By Joe Rainer, Ph.D.
Director, US Army Ordnance Museum
The design of the Jagdpanzer 38, better known today as the “Hetzer,” was born out of a requirement ordered by General Heinz Guderian and WWII wartime contingencies. Guderian, as Inspector-General of Armored Troops, ordered the development of a light tank destroyer to replace the Marder series in March 1943.
The Alkett factory facilities in Berlin, which were the primary producers of tank destroyers, were nearly destroyed in a bombing raid in October 1943. Design and production of the Hetzer was moved to the Böhmische Märische Maschinenfabrik (BMM) in Prague, where the facilities could only manage a light, 16-ton vehicle. The initial designation of the program was Sturmgeschütz neuer Art mit 7,5cm Pak 39 L/48 auf Fahrgestell Panzerkampfwagen 38(t) (Assault Gun new type with 7.5cm ATG 39 L/48 on the chassis of the Armored Fighting Vehicle 38(t). The designation became Jagdpanzer 38, Sd.Kfz 138/2 in September 1944. The Panzer troops nicknamed the hunting tank “Hetzer,” which has been translated as “Baiter,” but “Hunting Dog” is a better transliteration.
The first prototype was finished at BMM on April 1, 1944, and the Škoda Works began production the following month. Both factories were expected to produce 500 Hetzers per month each. Eventually, plants in Prague, Pilsen, Königgrätz, Boehm, and Breslau manufactured Hetzers and components. In all, 2,584 Hetzers were produced by May 1945.
The Hetzer was designed around a widened PzKfw 38(t) chassis with a modified suspension. The power plant was the newly designed Praga AE 6-cylinder, water-cooled, 7.75-liter gasoline engine, with 5 forward and 1 reverse gear. The 320-liter gas tank gave the Hetzer a range of 180km (112 miles) on roads, or 130km (80 miles) cross-country, and a maximum speed of 40km (25 miles) per hour.
The Czechoslovakians continued this tank destroyer program after the war, using the BMM in-house designation of G-13. Postwar “Hetzers” were armed with StuK 40 cannons with muzzle brakes, left over from wartime Sturmgeschütz production. They were used by the Swiss army and the Czechoslovak army, which called it the ST-1.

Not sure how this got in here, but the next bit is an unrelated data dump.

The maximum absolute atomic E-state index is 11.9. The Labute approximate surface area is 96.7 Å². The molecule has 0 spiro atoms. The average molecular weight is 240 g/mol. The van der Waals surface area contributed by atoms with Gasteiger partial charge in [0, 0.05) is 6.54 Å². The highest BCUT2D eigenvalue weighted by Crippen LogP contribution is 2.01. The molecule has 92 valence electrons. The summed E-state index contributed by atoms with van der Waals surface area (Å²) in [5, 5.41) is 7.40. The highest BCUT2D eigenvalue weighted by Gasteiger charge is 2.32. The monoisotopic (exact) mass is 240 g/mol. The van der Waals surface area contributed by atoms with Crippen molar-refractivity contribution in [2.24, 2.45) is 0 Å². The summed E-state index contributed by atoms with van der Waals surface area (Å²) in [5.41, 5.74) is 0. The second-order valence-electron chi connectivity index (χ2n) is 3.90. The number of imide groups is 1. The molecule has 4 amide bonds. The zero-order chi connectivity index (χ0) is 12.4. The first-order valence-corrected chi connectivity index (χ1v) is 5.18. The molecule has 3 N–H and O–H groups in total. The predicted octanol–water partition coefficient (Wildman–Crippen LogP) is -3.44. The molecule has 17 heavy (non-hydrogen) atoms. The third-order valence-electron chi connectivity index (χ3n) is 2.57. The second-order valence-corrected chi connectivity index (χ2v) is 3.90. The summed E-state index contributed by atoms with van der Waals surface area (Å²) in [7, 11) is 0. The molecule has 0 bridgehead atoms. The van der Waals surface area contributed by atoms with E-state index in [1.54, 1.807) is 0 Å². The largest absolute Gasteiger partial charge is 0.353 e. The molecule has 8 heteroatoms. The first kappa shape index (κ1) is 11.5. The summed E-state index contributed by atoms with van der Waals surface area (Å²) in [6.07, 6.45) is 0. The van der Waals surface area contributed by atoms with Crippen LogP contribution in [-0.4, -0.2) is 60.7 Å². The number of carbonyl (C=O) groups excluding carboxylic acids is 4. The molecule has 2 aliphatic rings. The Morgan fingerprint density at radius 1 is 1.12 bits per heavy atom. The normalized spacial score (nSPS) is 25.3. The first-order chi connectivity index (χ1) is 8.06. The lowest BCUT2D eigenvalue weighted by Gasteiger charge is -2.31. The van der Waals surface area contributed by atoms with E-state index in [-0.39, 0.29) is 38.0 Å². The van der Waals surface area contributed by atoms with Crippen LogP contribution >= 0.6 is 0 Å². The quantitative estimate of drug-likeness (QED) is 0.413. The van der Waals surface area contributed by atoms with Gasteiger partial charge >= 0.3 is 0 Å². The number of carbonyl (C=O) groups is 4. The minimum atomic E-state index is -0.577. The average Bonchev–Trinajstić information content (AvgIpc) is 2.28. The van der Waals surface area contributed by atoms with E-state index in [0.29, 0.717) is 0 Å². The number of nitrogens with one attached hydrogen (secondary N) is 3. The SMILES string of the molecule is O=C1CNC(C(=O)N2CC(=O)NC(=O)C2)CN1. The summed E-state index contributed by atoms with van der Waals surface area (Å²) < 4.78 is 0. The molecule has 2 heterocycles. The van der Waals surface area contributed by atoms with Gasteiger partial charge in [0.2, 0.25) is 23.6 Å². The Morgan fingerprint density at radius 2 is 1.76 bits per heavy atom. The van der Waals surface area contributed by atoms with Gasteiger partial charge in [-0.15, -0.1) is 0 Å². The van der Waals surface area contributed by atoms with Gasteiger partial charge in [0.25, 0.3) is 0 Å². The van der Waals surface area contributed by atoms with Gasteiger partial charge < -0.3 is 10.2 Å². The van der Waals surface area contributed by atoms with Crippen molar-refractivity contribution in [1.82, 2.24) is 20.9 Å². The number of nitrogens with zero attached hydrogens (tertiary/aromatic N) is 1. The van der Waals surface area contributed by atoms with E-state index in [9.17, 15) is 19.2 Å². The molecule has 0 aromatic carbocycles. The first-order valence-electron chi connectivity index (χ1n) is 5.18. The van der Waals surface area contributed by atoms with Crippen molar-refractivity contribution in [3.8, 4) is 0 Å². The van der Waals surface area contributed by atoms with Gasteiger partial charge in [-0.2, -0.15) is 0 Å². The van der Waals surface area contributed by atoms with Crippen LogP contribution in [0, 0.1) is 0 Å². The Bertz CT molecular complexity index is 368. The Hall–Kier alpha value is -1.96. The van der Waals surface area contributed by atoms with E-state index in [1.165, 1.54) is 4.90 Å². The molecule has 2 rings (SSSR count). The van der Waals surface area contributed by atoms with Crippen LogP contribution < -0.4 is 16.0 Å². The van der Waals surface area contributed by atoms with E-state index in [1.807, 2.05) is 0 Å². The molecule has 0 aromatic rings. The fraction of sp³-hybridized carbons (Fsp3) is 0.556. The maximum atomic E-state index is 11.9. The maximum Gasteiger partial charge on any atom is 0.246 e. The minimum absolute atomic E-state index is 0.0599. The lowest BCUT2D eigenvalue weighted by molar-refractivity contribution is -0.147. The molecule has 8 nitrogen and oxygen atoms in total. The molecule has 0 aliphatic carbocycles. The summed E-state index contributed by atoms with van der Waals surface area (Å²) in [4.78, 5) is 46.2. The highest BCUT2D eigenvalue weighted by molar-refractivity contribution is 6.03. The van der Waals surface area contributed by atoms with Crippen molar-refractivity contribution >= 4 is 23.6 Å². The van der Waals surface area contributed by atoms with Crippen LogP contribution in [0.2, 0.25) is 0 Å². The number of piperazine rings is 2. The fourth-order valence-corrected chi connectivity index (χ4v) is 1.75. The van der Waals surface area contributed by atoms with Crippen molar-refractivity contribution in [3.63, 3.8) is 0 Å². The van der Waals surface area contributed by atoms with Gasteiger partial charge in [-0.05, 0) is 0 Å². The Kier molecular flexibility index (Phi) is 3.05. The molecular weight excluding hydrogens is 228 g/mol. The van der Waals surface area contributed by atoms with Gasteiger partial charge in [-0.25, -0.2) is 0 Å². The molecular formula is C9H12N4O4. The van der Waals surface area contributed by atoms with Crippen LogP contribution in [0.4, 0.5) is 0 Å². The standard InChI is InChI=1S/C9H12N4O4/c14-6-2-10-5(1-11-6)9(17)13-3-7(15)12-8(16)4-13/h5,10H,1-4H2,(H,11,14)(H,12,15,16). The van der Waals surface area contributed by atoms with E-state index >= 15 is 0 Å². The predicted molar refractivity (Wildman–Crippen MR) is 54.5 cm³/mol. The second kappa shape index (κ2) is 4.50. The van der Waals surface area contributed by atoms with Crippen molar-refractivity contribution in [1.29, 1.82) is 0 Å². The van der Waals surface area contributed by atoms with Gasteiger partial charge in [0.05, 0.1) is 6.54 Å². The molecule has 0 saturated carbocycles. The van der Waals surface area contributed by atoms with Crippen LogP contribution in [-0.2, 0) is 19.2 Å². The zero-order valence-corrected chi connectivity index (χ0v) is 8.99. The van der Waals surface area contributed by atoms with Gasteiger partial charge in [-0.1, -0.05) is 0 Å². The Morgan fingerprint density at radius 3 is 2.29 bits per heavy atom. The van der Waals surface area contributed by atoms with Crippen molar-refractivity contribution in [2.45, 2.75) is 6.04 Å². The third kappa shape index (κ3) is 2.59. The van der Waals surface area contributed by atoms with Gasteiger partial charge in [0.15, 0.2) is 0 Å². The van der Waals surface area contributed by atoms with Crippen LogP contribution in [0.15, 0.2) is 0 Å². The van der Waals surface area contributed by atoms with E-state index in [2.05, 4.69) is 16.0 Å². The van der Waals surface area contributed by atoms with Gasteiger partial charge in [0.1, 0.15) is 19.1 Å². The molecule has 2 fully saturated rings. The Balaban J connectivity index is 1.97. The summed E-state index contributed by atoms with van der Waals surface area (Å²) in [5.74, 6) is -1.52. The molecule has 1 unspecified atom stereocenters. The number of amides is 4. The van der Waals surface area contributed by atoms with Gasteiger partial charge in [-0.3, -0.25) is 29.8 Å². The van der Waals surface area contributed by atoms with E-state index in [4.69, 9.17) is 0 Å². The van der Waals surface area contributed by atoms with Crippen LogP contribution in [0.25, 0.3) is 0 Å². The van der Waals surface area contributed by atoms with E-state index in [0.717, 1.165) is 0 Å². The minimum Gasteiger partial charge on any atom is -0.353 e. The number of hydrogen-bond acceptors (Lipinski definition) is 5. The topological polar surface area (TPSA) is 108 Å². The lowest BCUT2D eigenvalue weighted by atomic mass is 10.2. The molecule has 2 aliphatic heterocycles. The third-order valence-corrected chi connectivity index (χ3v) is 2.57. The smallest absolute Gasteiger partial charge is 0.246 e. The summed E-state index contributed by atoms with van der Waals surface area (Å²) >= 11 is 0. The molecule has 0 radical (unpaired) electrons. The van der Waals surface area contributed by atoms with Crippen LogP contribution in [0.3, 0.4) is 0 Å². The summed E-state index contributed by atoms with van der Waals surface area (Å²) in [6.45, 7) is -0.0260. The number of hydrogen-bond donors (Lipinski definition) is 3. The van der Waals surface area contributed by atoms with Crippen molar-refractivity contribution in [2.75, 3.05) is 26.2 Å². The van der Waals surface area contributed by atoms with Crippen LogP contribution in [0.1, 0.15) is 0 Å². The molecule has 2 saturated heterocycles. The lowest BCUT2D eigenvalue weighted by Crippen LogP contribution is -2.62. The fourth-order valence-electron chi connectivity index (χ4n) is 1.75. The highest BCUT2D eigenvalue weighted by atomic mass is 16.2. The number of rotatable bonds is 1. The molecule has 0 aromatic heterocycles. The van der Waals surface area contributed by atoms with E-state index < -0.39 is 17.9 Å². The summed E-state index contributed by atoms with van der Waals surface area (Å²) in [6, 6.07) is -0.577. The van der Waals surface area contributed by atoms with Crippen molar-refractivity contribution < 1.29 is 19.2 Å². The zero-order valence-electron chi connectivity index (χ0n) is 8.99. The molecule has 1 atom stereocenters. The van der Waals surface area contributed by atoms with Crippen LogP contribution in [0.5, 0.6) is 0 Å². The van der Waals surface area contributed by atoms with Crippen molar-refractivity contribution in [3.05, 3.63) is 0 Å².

A technical intelligence team recovered the Ordnance Museum’s Hetzer on a flatcar at the Škoda Works in Pilsen in May 1945. It was shipped to Paris and then sent to Aberdeen Proving Ground for testing and evaluation. The left side armor was removed for teaching and display purposes.
During the restoration work performed on the vehicle in November and December 2008, the restoration team uncovered unusual colors beneath the top coats on the vehicle. The grey-green, yellow and white camouflage scheme are true to what was found on the vehicle.
Although this vehicle was never issued to a unit, the Ordnance Museum has given it the markings for a Panzerjäger company of the 9th Volksgrenadier Infantry Division, which saw action during the Battle of the Bulge and surrendered to US forces near Nuremburg in April 1945.
Visit the US Army Ordnance Museum
The Ordnance Museum in Aberdeen, Maryland, is home to one of the finest collections of armored vehicles, artillery pieces, small arms and ammunition in the country. It is open from 9:00 am to 4:45 pm daily. It is closed on all national holidays except for Armed Forces Day, Memorial Day, Independence Day and Veterans Day. There is no admission fee. Books, apparel, souvenirs and memorabilia can be purchased at the Museum Gift Shop. Conveniently located right off Interstate 95, just follow the signs. To visit Aberdeen Proving Ground without current Federal or Military ID, you must enter at the Maryland Blvd. Gate (Route MD-715 from Route 40) and show a picture ID and your vehicle registration. Please visit the Museum Foundation’s Web site (www.ordmusfound.org) for a map and instructions on how to get to the museum.
The Ordnance Museum Foundation, Inc.
The Ordnance Museum Foundation, Inc. needs your support to preserve this world-class collection of artifacts. Membership is only US$35/year and includes a 1-year subscription to Military Vehicles Magazine. Joining is easy and can be accomplished online.
The Foundation is made up of men and women who volunteer their time to preserve this unique collection for future generations. If you are like-minded, please consider joining or making a donation. For more information, visit the Foundation at www.ordmusfound.org or query “Ordnance Museum” with your favorite browser. —Kone Brugh II, Chair, Board of Trustees
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